A warm tent is crucial mainly for a good night sleep and as a result having your mind and body function properly when you're back to hiking.
If you're like most hikers and don't pack a heater, you’re going to have to implement following scientifically proven methods to heat your tent.
These will help you significantly, but the warmth of your mattress is also important. If you don't have one, check out this article to make sure you looked at all the facts.
1- Pour boiling water into your non-plastic bottle
Before going to bed, the last thing you're doing should be boiling water to prevent it from getting colder.
Once boiled and stored in a non plastic bottle, put it lower in the sleeping bag around your feet. Heated air around your lower body will diffuse upwards and keep your entire body sufficiently warm.
DO NOT drink the hot water inside any plastic bottle. Not even when the water gets cold.
2- Use hot stones
This one is a little pro tip but done correctly, can be very effective.
The principle is the same with heating water - unless it takes longer for rocks to be heated. But more importantly, it takes them even longer to radiate all the contained heat until they die out. As a result, you're kept warm longer.
Things you'll need:
- A campfire
- A few socks
- A few fist sized rocks with smooth surfaces. Rough surfaces and sharp edges aren’t preferred because (1) they can cut off your socks as they'll be wrapping rocks and (2) when in contact with your legs, they would feel uncomfortable.
Place rocks 5-10 inches away from campfire depending on fire's size and magnitude. Turn them around every now and then to make sure the center is being heated from all the angles. When rocks are just too hot to touch, you know the center is heated up to the necessary degree. It should take around 1.5 hours for them to be thoroughly heated. Pull the socks on over your hand and reach all the way down to the toes. Grab the rocks, turn the socks inside out and wrap them. Place them wherever you'd like: 4 of them at each corner or all at the center of your tent, around your sleeping bag, or, if you're comfortable with it, even inside your sleeping bag, just like boiling water.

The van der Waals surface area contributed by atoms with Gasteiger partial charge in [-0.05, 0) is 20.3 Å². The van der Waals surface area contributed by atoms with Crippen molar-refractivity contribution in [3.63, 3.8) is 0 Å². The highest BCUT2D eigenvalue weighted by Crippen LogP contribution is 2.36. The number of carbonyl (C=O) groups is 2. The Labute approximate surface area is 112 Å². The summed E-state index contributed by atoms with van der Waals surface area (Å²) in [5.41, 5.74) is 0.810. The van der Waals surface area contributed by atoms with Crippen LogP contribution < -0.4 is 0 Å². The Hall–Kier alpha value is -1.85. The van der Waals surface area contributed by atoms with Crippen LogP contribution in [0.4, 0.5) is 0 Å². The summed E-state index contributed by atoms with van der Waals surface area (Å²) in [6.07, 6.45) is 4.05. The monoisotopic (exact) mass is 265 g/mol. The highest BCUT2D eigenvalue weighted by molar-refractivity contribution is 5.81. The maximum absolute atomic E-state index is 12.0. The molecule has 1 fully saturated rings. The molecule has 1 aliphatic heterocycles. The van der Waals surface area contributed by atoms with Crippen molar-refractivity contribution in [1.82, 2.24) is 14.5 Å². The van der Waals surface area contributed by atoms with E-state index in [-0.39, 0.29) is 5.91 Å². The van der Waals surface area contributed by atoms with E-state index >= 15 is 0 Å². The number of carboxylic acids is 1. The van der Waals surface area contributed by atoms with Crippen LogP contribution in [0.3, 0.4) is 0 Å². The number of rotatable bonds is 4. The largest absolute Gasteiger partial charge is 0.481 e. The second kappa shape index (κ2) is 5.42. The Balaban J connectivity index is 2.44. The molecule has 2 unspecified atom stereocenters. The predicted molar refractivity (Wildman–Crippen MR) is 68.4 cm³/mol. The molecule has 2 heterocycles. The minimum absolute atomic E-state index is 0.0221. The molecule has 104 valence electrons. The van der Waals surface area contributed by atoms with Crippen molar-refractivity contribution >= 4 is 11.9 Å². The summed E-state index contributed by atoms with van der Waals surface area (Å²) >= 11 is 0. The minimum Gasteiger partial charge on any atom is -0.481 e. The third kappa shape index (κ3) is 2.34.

Again, do not place them very close to your torso.
3- Reduce inner tent volume as much as possible
Less air inside will be easier to heat.
Use your current tent in smallest volume - or buy the tent with the smallest size - you can get away with.
How to stay warm in a tent
Although the purpose of this post is to give instructions about heating a tent without electricity, don't ignore the 2 additional tips below if you're mainly here for feeling warmer inside the tent.
1- Eat before bed
Your body produces heat as side effect when it’s digesting food.
Since carbohydrates are digested faster, save proteins and fats for night time to ensure even longer heat production when you're asleep.
2- Stop drinking anything at least 4 hours before bed
This is the easiest tip to implement.
Let's say you heated inside your tent using the methods explained above. As you see, most of them aren't easy.
If you're looking for a three season, 3P tent, make sure checking out our Marmot Limelight 3P vs Tungsten 3P post. Yes, these are 3 person tents - which is, as always, perfect for 2 person and very tight for 3 person.
Unless you want all your hard work go down the drain, don't get out of your sleeping bag and tent at night to pee and let the warmth inside move out. Obviously, this comes down to making sure you're not going to have to pee - so stop drinking anything at least 4 hours before sleeping.
3- Keep your head warm
This one is self explanatory.
I've seen so much people focusing on keeping their body warm and ending up neglecting their head completely.
Your head is as important as your body when it comes to feeling warm. Your body is already inside the sleeping bag, so never forget to wear a beanie while sleeping. If you don't have one, simply warp your head with whatever you have.